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You are here : 3-RX.com > Medical Encyclopedia > Diseases and Conditions > Hyperthyroidism: Treatment & Monitoring
      Category : Health Centers > Endocrine Disorders


Hyperthyroidism | Symptoms & Signs | Diagnosis & Tests | Prevention & Expectations | Treatment & Monitoring

What are the treatments for the condition?

The main treatment of hyperthyroidism is to reduce the production of thyroid hormone. This can be done with drugs, such as:

  • propylthiouracil
  • methimazole
  • potassium iodide
  • Medications called beta-blockers, such as atenolol or metoprolol, can also used to block the effects of thyroid on tissues.

    Some people are treated by altering or destroying the thyroid gland using radioactive iodine. Radioactive iodine is taken up by the thyroid gland and destroys the excessive thyroid tissue. This treatment is commonly used in Graves' disease. It is not helpful in people with thyroiditis. Surgery is not usually done, except in the case of a tumor that secretes thyroid hormone.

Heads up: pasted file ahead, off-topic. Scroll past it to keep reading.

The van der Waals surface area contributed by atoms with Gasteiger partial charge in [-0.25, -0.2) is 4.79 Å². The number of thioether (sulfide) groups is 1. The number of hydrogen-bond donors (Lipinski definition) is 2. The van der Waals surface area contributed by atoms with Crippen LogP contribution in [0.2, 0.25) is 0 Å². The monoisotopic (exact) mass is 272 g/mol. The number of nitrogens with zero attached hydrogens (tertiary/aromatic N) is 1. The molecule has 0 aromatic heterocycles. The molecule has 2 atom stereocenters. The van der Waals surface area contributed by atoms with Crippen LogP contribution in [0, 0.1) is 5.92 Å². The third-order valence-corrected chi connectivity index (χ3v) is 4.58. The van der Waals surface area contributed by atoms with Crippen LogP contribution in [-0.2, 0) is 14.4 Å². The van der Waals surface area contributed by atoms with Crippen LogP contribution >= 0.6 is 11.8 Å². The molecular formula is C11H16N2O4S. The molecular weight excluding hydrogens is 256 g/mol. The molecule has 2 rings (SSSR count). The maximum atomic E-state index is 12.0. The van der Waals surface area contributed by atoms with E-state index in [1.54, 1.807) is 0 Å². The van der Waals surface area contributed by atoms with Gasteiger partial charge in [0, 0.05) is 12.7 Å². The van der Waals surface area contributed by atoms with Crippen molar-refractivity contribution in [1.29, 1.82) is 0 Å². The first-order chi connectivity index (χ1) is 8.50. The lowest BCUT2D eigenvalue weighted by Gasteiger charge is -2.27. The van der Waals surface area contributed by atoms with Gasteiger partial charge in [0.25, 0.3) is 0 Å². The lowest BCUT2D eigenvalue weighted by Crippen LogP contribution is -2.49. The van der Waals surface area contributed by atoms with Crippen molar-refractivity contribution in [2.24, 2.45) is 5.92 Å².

What are the side effects of the treatments?

    The side effects of treatment depend on the medications used. When radioactive iodine is used to destroy the thyroid gland, people will usually need thyroid hormone replacement therapy for the rest of their lives. Pregnant women should not receive radioactive iodine.

    What happens after treatment for the condition?

    After a person is treated for hyperthyroidism, the levels of thyroid hormone will continue to be checked. Medications are adjusted to maintain normal levels. Blood tests are used to confirm the level of thyroid hormone production.

    How is the condition monitored?

    The condition is monitored by regular physical exams and blood tests.

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    Hyperthyroidism: Prevention & Expectations


    Author: Bill Harrison, MD
    Reviewer: William M. Boggs, MD
    Date Reviewed: 07/13/01

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